Predicting Random Paths

Let’s begin by predicting random-walk style data. This type of data can be used to represent the states of a complex system over time, such as an asset price, a weather system, a sports game, the click-path of a consumer, or the state-space of a complex problem generally. As we work through this example, I’ll provide an overview of how the algorithms work, in addition to discussing their performance and accuracy. Note that if you’d like to test any of the data discussed in this article, you can use the scripts I’ve attached, which contain the same code used to generate the training data presented in the examples.

The underlying dataset will in this case consist of two categories of random paths, though the categorization algorithm and prediction algorithm will both be blind to these categories. Specifically, our training data consists of 1,000 paths, each of which contains 10,000 points, for a total of 10,000,000 observations. Of those 1,000 paths, 500 will trend upward, and 500 will trend downward. The index of the vector represents time, and the actual entry in the vector at a given index represents the y value of the path at that time. We’ll generate the upward trending paths by making the y value slightly more likely to move up than down as a function of time, and we’ll generate the downward trending paths by making the y value slightly more likely to move down than up as a function of time.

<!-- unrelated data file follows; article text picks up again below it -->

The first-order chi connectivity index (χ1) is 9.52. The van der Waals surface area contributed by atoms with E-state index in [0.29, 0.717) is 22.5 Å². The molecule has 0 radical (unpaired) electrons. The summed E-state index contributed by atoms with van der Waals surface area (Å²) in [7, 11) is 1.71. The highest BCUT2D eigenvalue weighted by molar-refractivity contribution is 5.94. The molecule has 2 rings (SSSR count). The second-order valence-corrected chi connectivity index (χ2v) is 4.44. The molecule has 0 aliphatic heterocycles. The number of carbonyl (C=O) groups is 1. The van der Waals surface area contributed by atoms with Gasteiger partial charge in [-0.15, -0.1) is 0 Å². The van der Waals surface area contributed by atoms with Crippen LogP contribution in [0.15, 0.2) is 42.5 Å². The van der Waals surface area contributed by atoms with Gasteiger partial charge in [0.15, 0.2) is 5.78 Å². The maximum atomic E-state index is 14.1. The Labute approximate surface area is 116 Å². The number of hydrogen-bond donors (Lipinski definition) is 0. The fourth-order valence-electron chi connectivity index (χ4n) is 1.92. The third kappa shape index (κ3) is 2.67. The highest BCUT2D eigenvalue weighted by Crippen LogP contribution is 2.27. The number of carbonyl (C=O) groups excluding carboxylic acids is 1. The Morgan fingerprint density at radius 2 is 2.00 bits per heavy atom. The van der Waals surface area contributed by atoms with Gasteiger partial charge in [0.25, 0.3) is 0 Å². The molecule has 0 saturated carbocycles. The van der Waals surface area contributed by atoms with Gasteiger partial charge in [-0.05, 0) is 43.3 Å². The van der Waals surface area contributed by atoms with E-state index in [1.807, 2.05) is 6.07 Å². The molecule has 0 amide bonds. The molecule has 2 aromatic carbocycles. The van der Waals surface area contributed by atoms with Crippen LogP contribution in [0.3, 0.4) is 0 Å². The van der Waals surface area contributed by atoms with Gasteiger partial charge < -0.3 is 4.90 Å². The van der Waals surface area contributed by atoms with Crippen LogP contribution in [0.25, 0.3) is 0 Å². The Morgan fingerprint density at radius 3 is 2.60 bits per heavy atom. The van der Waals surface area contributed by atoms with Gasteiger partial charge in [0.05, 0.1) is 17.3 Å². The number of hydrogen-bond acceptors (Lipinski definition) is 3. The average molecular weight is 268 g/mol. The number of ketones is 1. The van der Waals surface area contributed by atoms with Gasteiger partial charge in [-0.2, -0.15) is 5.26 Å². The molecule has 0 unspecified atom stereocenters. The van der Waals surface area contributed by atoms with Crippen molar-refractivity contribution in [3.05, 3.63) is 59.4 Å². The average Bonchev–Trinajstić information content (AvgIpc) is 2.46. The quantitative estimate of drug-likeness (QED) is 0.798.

For context, Figure 1 shows both a downward trending path and an upward trending path, each taken from the dataset.


Figure 2 shows the full dataset of 1,000 paths, each of which begins at the origin, and then traverses a random path over 10,000 steps, either moving up or down at each step. The upward trending paths move up with a probability of .52, and the downward trending paths move up with a probability of .48.